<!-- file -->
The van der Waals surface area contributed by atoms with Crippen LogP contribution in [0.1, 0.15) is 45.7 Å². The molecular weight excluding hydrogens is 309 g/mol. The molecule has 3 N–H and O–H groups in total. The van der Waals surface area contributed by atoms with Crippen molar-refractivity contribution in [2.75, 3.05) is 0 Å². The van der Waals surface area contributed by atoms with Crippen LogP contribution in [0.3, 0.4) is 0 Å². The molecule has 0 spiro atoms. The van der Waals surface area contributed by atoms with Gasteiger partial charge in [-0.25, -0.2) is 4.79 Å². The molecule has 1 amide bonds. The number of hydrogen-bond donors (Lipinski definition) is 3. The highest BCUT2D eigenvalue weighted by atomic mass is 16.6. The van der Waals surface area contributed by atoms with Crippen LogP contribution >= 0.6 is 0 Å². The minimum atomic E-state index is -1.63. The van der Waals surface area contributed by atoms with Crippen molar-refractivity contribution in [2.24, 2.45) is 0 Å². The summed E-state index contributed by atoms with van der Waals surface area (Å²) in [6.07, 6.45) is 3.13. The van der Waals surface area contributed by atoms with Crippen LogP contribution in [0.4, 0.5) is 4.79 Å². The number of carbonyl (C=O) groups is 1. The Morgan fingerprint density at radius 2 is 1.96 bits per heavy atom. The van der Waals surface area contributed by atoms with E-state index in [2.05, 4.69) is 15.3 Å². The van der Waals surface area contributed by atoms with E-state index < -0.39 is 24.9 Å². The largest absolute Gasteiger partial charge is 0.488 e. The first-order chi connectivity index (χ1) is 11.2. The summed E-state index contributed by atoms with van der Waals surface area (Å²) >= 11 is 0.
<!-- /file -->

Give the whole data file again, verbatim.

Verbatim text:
The van der Waals surface area contributed by atoms with Crippen LogP contribution in [0.1, 0.15) is 45.7 Å². The molecular weight excluding hydrogens is 309 g/mol. The molecule has 3 N–H and O–H groups in total. The van der Waals surface area contributed by atoms with Crippen molar-refractivity contribution in [2.75, 3.05) is 0 Å². The van der Waals surface area contributed by atoms with Crippen LogP contribution in [0.3, 0.4) is 0 Å². The molecule has 0 spiro atoms. The van der Waals surface area contributed by atoms with Gasteiger partial charge in [-0.25, -0.2) is 4.79 Å². The molecule has 1 amide bonds. The number of hydrogen-bond donors (Lipinski definition) is 3. The highest BCUT2D eigenvalue weighted by atomic mass is 16.6. The van der Waals surface area contributed by atoms with Crippen LogP contribution >= 0.6 is 0 Å². The minimum atomic E-state index is -1.63. The van der Waals surface area contributed by atoms with Crippen molar-refractivity contribution in [2.24, 2.45) is 0 Å². The summed E-state index contributed by atoms with van der Waals surface area (Å²) in [6.07, 6.45) is 3.13. The van der Waals surface area contributed by atoms with Crippen LogP contribution in [0.4, 0.5) is 4.79 Å². The number of carbonyl (C=O) groups is 1. The Morgan fingerprint density at radius 2 is 1.96 bits per heavy atom. The van der Waals surface area contributed by atoms with E-state index in [2.05, 4.69) is 15.3 Å². The van der Waals surface area contributed by atoms with E-state index < -0.39 is 24.9 Å². The largest absolute Gasteiger partial charge is 0.488 e. The first-order chi connectivity index (χ1) is 11.2. The summed E-state index contributed by atoms with van der Waals surface area (Å²) >= 11 is 0.